Preserving Peace of Soul


From the teachings of St. Seraphim of Sarov

One must by every means strive to preserve peace of soul and not to be disturbed by offenses from others; for this one must in every way strive to restrain anger and by means of attentiveness to keep the mind and heart from improper feelings.

And therefore we must bear offenses from others with equanimity and accustom ourselves to such a disposition of spirit that these offenses seem to concern not us, but others.

Such a practice can give quietness to the human heart and make it a dwelling for God Himself.

An example of such angerlessness we see in St. Gregory the Wonderworker, from whom a certain prostitute in a public place asked recompense, as if for a sin he had committed with her; and he, not becoming in the least angry with her, meekly said to a certain friend of his: give her quickly the sum she demands. The woman had no sooner taken the unjust recompense than she was subjected to the attack of a demon; and the Saint drove the demon out of her by prayer.

If, however, it is impossible not to be disturbed, then at least one must strive to restrain the tongue, according to the Psalmist: I was troubled, and spoke not (Psalm 76:4 LXX).

From the Little Russian Philokalia, Vol. 1

About Fr. Stephen Freeman

Fr. Stephen is a retired Archpriest of the Orthodox Church in America, Pastor Emeritus of St. Anne Orthodox Church in Oak Ridge, Tennessee. He is also author of Everywhere Present: Christianity in a One-Storey Universe, and Face to Face: Knowing God Beyond Our Shame, as well as the Glory to God podcast series on Ancient Faith Radio.





5 responses to “Preserving Peace of Soul”

  1. fatherstephen Avatar

    The photograph at the top was taken by me last February overlooking the entrance valley in Zion national park. The vantage point from which the shot is taken is about an hour’s hike up the cliffs. A very quiet place.

  2. Athanasia Avatar

    Fr. Stephen, how I found your blog, I do not know but I am glad I did. Most of it I don’t understand but that may be to fuzziness due to illness. :o)

    However, I deeply appreciate St. Seraphim of Sarov’s words. Since anger is something I struggle with, as do most people in the world, of which 90% don’t realize they have a “struggle” I wonder how “one must in every way strive to restrain anger and by means of attentiveness to keep the mind and heart from improper feelings”.

    It is my experience that the anger I’ve held, I’ve turned inward, thus moving into depression. So obviously there is a difference in restraining anger vs. turning it inward. I hope that someday God gives me His grace to understand this. Until then…Zoloft is the answer.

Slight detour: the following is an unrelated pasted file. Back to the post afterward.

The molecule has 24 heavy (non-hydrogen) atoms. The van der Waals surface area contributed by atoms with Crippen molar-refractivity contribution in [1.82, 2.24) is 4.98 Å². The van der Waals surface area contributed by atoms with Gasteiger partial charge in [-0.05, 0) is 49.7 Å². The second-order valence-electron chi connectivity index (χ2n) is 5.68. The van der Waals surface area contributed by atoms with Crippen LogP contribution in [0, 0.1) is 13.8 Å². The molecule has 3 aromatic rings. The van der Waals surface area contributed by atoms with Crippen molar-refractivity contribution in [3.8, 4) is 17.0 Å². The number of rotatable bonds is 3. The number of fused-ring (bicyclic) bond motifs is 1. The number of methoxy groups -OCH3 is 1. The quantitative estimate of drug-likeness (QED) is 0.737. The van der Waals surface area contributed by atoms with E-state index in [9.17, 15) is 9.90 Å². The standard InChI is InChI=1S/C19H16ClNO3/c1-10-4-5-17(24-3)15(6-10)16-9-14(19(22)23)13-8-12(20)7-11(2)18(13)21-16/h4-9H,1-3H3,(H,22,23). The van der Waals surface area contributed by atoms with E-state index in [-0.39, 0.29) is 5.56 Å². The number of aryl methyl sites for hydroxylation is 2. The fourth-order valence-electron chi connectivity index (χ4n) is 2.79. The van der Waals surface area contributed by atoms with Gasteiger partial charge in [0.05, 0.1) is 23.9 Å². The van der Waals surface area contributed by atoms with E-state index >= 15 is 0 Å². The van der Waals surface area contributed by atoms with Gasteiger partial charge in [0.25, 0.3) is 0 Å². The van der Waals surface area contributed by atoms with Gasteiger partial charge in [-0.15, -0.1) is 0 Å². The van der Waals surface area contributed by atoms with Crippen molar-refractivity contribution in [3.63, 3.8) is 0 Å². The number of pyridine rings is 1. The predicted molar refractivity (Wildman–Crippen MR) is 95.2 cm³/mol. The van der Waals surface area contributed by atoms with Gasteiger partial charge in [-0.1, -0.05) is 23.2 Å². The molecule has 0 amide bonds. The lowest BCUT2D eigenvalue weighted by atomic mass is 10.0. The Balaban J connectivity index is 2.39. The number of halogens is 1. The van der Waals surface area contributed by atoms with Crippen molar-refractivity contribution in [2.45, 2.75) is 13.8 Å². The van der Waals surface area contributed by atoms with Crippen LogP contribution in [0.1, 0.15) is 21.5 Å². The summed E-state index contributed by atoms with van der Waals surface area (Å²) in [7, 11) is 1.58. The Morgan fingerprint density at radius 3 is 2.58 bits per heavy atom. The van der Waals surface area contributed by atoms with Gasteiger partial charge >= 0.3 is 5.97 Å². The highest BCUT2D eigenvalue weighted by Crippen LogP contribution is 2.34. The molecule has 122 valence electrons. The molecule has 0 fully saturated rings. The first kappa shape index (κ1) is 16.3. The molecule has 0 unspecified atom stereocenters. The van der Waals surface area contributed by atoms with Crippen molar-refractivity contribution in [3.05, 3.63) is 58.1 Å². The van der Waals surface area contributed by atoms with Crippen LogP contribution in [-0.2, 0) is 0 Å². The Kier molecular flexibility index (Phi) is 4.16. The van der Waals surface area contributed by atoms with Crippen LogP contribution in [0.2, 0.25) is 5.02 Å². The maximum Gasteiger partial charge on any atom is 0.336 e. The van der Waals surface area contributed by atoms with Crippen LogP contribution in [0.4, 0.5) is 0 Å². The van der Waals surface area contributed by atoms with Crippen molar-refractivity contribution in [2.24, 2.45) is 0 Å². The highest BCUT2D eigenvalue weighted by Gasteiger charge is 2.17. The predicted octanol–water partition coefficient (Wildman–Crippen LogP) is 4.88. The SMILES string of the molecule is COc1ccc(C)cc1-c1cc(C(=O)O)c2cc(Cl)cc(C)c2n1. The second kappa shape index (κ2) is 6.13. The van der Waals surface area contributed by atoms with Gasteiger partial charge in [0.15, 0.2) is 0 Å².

Thank you for this blog. I shall visit often.

  3. fatherstephen Avatar


    There are many things I don’t understand either – whatever helps I’m glad. I agree with you about anger. I think there are “wounds” in our souls (or however one might express it) that make anger more than just one thing, and certainly more than a simple thing. Turning it inward, in the sense you mean is not the same thing as restraining anger that St. Seraphim mentions.

    Working at forgiveness of others – which can be a very deep work depending on our experience of life – is probably one of the more important things to do in being healed of anger, and depression. And I agree that there are times that medication is absolutely appropriate.

    Glad you found the blog.

  4. Athanasia Avatar

    You make a very interesting and distinctive point I had not thought about before. That *forgiveness* of another is most important in healing of anger. That will be my contemplation for the remainder of the day.

    I guess since forgiveness is born out of love, then when we love someone, we cannot be angry with them, thus not harbor it or take it inward.

  5. fatherstephen Avatar

    Interestingly, St. Paul said, “Love covers a multitude of sins,” so I suspect that we do far more easily forgive those we love. But, of course, the whole thing can get very complicated – because the human heart is not nearly as straightforward as you might think.

    But it’s a good place to begin – rather than just repressing anger.

    A wise priest once suggested to someone that they needed to forgive someone else. The person replied, “I don’t think I can.” He asked, “But do you want to?” She replied, “I’m not even sure I want to.” He then asked, “Well, do you want to want to?” She said, “Yes, I can want to want to.” And that was where she had to begin. God is good and will help us wherever we are.

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